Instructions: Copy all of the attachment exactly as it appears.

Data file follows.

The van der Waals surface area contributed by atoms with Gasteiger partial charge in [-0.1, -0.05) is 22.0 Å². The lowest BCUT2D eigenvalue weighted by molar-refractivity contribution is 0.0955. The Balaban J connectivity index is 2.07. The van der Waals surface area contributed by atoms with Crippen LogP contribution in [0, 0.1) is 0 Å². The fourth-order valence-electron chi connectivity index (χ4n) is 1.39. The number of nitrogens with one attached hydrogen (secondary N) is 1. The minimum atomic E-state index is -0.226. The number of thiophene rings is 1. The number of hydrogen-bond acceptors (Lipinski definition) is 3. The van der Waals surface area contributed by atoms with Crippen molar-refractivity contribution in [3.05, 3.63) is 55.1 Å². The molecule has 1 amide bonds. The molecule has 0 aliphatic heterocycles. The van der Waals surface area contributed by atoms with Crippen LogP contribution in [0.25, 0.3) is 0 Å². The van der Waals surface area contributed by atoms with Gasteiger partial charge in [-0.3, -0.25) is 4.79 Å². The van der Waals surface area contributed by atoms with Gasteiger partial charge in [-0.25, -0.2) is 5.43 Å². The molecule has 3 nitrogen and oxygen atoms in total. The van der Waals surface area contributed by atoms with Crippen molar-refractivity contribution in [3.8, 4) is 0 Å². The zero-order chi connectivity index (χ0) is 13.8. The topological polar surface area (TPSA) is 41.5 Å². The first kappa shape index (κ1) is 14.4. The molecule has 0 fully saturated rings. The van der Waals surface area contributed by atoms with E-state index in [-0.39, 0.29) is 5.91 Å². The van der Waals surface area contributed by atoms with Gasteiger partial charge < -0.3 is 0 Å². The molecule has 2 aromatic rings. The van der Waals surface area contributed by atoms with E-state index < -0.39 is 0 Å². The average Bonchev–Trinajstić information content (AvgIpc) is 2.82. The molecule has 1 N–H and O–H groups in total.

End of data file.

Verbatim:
The van der Waals surface area contributed by atoms with Gasteiger partial charge in [-0.1, -0.05) is 22.0 Å². The lowest BCUT2D eigenvalue weighted by molar-refractivity contribution is 0.0955. The Balaban J connectivity index is 2.07. The van der Waals surface area contributed by atoms with Crippen LogP contribution in [0, 0.1) is 0 Å². The fourth-order valence-electron chi connectivity index (χ4n) is 1.39. The number of nitrogens with one attached hydrogen (secondary N) is 1. The minimum atomic E-state index is -0.226. The number of thiophene rings is 1. The number of hydrogen-bond acceptors (Lipinski definition) is 3. The van der Waals surface area contributed by atoms with Crippen molar-refractivity contribution in [3.05, 3.63) is 55.1 Å². The molecule has 1 amide bonds. The molecule has 0 aliphatic heterocycles. The van der Waals surface area contributed by atoms with Crippen LogP contribution in [0.25, 0.3) is 0 Å². The van der Waals surface area contributed by atoms with Gasteiger partial charge in [-0.3, -0.25) is 4.79 Å². The van der Waals surface area contributed by atoms with Gasteiger partial charge in [-0.25, -0.2) is 5.43 Å². The molecule has 3 nitrogen and oxygen atoms in total. The van der Waals surface area contributed by atoms with Crippen molar-refractivity contribution in [3.8, 4) is 0 Å². The zero-order chi connectivity index (χ0) is 13.8. The topological polar surface area (TPSA) is 41.5 Å². The first kappa shape index (κ1) is 14.4. The molecule has 0 fully saturated rings. The van der Waals surface area contributed by atoms with E-state index in [-0.39, 0.29) is 5.91 Å². The van der Waals surface area contributed by atoms with Gasteiger partial charge < -0.3 is 0 Å². The molecule has 2 aromatic rings. The van der Waals surface area contributed by atoms with E-state index < -0.39 is 0 Å². The average Bonchev–Trinajstić information content (AvgIpc) is 2.82. The molecule has 1 N–H and O–H groups in total.